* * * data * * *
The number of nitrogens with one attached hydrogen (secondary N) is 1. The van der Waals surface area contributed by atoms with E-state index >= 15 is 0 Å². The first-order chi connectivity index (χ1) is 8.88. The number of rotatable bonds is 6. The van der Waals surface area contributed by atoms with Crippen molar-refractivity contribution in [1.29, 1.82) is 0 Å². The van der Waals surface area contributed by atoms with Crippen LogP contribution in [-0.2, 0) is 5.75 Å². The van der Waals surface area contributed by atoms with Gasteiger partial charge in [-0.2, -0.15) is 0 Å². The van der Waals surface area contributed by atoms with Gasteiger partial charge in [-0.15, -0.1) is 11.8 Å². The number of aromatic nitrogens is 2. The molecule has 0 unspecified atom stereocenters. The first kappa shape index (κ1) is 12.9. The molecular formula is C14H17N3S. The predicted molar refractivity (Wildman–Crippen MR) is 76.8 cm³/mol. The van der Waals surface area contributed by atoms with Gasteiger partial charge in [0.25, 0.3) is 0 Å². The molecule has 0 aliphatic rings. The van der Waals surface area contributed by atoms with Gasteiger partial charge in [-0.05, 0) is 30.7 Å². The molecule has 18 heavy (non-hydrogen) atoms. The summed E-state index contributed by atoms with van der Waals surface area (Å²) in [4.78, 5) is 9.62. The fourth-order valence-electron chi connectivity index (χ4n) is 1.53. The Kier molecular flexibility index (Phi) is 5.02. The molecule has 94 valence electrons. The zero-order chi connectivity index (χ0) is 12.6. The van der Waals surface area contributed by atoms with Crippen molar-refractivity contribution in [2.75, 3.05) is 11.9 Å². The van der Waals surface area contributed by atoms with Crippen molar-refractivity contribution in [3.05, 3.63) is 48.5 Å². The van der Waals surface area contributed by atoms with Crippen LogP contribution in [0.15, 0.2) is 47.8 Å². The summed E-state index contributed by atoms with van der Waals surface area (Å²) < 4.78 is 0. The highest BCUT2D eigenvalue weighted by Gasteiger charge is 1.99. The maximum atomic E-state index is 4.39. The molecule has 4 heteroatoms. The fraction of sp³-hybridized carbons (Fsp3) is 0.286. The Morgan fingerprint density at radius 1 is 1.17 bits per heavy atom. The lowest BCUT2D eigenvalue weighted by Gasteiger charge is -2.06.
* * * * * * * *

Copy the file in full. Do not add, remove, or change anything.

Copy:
The number of nitrogens with one attached hydrogen (secondary N) is 1. The van der Waals surface area contributed by atoms with E-state index >= 15 is 0 Å². The first-order chi connectivity index (χ1) is 8.88. The number of rotatable bonds is 6. The van der Waals surface area contributed by atoms with Crippen molar-refractivity contribution in [1.29, 1.82) is 0 Å². The van der Waals surface area contributed by atoms with Crippen LogP contribution in [-0.2, 0) is 5.75 Å². The van der Waals surface area contributed by atoms with Gasteiger partial charge in [-0.2, -0.15) is 0 Å². The van der Waals surface area contributed by atoms with Gasteiger partial charge in [-0.15, -0.1) is 11.8 Å². The number of aromatic nitrogens is 2. The molecule has 0 unspecified atom stereocenters. The first kappa shape index (κ1) is 12.9. The molecular formula is C14H17N3S. The predicted molar refractivity (Wildman–Crippen MR) is 76.8 cm³/mol. The van der Waals surface area contributed by atoms with Gasteiger partial charge in [0.25, 0.3) is 0 Å². The molecule has 0 aliphatic rings. The van der Waals surface area contributed by atoms with Gasteiger partial charge in [-0.05, 0) is 30.7 Å². The molecule has 18 heavy (non-hydrogen) atoms. The summed E-state index contributed by atoms with van der Waals surface area (Å²) in [4.78, 5) is 9.62. The fourth-order valence-electron chi connectivity index (χ4n) is 1.53. The Kier molecular flexibility index (Phi) is 5.02. The molecule has 94 valence electrons. The zero-order chi connectivity index (χ0) is 12.6. The van der Waals surface area contributed by atoms with Crippen molar-refractivity contribution in [2.75, 3.05) is 11.9 Å². The van der Waals surface area contributed by atoms with Crippen molar-refractivity contribution in [3.05, 3.63) is 48.5 Å². The van der Waals surface area contributed by atoms with Crippen LogP contribution in [0.15, 0.2) is 47.8 Å². The summed E-state index contributed by atoms with van der Waals surface area (Å²) < 4.78 is 0. The highest BCUT2D eigenvalue weighted by Gasteiger charge is 1.99. The maximum atomic E-state index is 4.39. The molecule has 4 heteroatoms. The fraction of sp³-hybridized carbons (Fsp3) is 0.286. The Morgan fingerprint density at radius 1 is 1.17 bits per heavy atom. The lowest BCUT2D eigenvalue weighted by Gasteiger charge is -2.06.